Chalcraft DJ. 1994. Bringing the Text Back In: On Ways of Reading the Iron Cage Metaphor in the two editions of The Protestant Ethic Ray L, Reed M. Organizing Modernity: New Weberian Perspectives on Work, Organization and Society Organizing Modernity: New Weberian Perspectives on work, organization and society :16-45 Routledge. London
Chalcraft DJ. 1990. Deviance and Legitimate Action in the Book of Judges Clines DJA. The Bible in Three Dimensions :177-201 Sheffield Academic Press. Sheffield
Chalcraft DJ, Uhlenbruch F, Watson RS. 2014. Methods, Theories, Imagination Social Scientific Approaches in Biblical Studies 9781909697362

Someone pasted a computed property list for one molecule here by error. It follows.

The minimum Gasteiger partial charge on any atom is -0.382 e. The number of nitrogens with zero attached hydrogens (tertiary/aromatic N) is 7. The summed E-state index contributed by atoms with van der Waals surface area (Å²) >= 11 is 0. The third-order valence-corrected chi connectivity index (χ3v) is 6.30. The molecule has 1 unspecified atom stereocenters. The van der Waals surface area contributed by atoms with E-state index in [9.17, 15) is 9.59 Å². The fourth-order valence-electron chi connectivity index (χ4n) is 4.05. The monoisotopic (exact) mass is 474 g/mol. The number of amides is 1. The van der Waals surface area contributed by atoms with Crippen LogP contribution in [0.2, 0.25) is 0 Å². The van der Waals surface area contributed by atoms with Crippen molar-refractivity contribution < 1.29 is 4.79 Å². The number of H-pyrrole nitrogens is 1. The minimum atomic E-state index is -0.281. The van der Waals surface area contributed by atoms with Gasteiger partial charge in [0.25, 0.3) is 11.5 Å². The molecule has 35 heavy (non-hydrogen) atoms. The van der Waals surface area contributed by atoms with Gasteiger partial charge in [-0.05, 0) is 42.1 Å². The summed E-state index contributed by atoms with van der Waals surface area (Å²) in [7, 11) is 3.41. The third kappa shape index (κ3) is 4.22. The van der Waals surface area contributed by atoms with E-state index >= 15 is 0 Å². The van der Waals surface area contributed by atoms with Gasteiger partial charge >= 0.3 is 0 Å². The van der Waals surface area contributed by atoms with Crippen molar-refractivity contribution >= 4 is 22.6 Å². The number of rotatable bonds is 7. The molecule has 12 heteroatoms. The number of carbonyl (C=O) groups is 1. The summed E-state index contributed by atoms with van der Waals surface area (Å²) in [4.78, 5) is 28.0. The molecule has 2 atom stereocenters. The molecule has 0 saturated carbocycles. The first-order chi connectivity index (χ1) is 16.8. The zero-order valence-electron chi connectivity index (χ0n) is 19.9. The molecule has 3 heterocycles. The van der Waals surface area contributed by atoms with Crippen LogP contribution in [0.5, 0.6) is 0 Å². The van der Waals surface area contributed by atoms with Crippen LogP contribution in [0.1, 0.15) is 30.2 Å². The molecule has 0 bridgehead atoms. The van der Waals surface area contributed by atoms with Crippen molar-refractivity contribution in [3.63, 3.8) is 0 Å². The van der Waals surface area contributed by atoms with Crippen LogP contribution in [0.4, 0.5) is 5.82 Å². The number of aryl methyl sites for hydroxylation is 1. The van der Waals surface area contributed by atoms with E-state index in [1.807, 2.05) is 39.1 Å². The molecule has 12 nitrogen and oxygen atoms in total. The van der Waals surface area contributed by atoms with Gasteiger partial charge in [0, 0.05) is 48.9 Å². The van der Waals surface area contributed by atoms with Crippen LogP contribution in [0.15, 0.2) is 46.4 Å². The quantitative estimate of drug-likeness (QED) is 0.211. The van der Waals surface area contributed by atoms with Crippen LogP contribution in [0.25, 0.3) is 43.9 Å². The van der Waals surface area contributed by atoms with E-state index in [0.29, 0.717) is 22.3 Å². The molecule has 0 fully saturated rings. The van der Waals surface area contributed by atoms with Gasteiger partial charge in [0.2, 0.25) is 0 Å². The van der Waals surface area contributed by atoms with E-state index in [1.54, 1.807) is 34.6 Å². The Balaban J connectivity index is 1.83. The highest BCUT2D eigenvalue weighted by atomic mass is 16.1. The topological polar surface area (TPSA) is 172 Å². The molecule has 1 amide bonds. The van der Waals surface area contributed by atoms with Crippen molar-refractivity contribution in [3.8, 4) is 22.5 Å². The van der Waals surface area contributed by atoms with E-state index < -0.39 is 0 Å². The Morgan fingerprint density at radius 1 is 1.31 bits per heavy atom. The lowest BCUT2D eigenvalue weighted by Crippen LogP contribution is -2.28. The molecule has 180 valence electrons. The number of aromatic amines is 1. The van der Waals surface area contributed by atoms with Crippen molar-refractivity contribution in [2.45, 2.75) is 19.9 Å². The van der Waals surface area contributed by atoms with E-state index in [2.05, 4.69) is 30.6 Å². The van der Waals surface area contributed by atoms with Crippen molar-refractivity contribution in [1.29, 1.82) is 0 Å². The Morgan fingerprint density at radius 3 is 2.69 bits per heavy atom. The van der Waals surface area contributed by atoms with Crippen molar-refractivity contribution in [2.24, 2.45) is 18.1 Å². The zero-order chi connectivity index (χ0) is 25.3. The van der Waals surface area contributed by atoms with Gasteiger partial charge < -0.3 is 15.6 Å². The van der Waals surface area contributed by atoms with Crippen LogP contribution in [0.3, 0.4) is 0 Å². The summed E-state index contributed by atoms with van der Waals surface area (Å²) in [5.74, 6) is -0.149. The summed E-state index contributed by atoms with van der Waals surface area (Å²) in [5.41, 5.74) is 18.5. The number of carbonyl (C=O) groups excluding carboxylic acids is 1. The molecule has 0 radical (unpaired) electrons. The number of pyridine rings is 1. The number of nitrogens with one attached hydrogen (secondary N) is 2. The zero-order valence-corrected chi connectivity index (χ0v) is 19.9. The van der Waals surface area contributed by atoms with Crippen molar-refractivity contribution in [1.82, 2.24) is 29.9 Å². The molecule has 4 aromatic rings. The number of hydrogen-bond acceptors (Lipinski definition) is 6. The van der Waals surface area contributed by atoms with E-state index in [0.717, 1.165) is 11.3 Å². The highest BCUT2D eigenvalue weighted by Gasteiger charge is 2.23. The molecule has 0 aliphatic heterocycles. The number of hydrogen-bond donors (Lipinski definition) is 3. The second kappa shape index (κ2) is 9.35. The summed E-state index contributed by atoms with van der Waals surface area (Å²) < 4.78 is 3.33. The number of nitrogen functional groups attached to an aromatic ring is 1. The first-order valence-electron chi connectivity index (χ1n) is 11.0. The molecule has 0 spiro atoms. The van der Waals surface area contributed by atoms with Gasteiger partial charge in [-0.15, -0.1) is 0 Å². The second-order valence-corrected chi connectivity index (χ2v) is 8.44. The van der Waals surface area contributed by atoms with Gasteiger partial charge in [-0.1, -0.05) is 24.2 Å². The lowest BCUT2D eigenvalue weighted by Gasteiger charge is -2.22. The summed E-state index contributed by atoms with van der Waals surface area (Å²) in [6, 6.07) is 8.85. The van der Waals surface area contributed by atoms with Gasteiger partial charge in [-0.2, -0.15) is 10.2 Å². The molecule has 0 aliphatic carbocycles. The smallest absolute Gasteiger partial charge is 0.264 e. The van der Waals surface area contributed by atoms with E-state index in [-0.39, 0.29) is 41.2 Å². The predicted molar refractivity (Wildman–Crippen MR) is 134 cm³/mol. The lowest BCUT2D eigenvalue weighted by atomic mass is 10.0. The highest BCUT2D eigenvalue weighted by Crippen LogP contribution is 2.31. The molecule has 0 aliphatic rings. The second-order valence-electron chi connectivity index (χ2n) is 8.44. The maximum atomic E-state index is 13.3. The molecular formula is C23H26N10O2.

Menendez ML, Howell MF, Vera MH, Chalcraft PD. 2012. Max Weber Matters Interweaving Past and Present Ashgate Publishing, Ltd. 9781409491484
Chalcraft DJ. 2011. Is a historical comparative sociology of (Ancient Jewish) sects possible? 12 :235-286 9789004206489 DOI
Chalcraft DJ. 2004. Sectarianism in early Judaism: Sociological advances :1-267 9781845530839
Chalcraft DJ, Harrington A. 2001. The Protestant Ethic Debate Max Weber's Replies to His Critics, 1907-1910 Liverpool University Press 9780853239765
Chalcraft DJ. 1997. Social-scientific Old Testament Criticism A&C Black 9781850758136